Planning and Development Committee, December 20, 2012


Master Plan for Carpenter Neighborhood Park (PR13-14)

Consideration of the Master Plan for Carpenter Neighborhood Park

Speaker:  Mr. Doug McRainey


From:  Doug McRainey, PRCR Director

Prepared By:  Paul Kuhn, Parks Planning Manager; Laura Cove, Associate Director of Engineering

Approved by:  Benjamin T. Shivar, Town Manager

Approved by:  Michael J. Bajorek, Assistant Town Manager


Executive Summary:  Since January of 2012, the Town has been working on the Carpenter Neighborhood Park Master Plan.  Staff has completed the master plan process, including obtaining citizen input and has provided several options for Council’s consideration.  Staff recommends Council’s adoption of Option 1 of the master plan which includes a right-in/right-out access point on Louis Stephens Drive and a full access point on Carpenter Town Lane. 


Background:  In 2007, the Town of Cary purchased 45 acres of open space in Carpenter for the purpose of protecting Cary’s agricultural history from development, using State of North Carolina funds via the Parks and Recreation Trust Fund (NCPARTF).  This purchase included two future park sites:  the 29-acre historic A.M. Howard Farm located on the north side of Morrisville Carpenter Road and an additional 16 acres on the south side of Morrisville Carpenter Road designated as a future neighborhood park.


The site for the Carpenter Neighborhood Park is the above-noted 15.79 acre site, located south of Morrisville Carpenter Road, east of Louis Stephens Road, west of the homes on Hamilton Hedge, and north of Carpenter Town Lane.  While the Carpenter Neighborhood Park is primarily intended to be a neighborhood park and serve the adjacent neighborhood, it is also designed to serve the residents living within 1 mile of the park.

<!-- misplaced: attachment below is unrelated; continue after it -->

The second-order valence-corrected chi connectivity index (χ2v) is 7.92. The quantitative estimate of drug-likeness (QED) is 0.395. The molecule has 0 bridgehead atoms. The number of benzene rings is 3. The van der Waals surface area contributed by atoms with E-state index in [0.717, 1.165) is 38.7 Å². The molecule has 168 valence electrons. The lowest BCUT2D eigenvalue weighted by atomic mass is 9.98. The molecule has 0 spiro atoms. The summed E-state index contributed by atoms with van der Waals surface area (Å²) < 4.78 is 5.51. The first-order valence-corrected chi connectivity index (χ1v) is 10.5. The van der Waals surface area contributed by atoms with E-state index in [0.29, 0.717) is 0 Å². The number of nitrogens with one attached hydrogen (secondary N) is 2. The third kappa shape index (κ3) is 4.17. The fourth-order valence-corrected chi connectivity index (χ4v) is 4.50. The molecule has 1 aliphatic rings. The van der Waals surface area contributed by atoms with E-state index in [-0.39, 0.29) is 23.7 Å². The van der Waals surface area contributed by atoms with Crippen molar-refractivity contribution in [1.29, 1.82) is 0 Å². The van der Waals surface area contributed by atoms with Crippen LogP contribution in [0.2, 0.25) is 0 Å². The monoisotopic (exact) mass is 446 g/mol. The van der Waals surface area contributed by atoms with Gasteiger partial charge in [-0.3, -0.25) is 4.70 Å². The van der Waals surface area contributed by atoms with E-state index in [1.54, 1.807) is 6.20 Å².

Cary parks are often a draw to residents living outside of the 1 mile radius due to the unique character of each park.  We anticipate that this park will also draw residents from outside the 1 mile radius.  


Discussion:  The proposed Master Plan was developed by a consultant team led by DHM Design located in Raleigh, North Carolina. Public involvement has guided the planning process and shaped the proposed Master Plan. Key milestones regarding the planning process include:

·         Public Meetings/Input (2)

·         Citizen Design Committee Meetings (2)

·         Public Feedback Session at Western Wake Farmers Market on 3 concepts – May 2012

·         Citizen Meeting regarding Connectivity – August 2012


Attached to the staff report is the Carpenter Neighborhood Park Master Plan Report that describes the planning process in detail, the analysis of the park site, the concept plans and the final draft of the proposed master plan.  The appendix includes meeting minutes as well as the traffic analysis.


Below is a summary of the framework for the park’s master plan:


·         Preserve as much of the site as possible, including protecting the wetlands and protecting 58% of the existing tree cover.  In addition, the plan incorporates the original 1.4 acre pond to help create an historic identifying landform and organizing element for the park.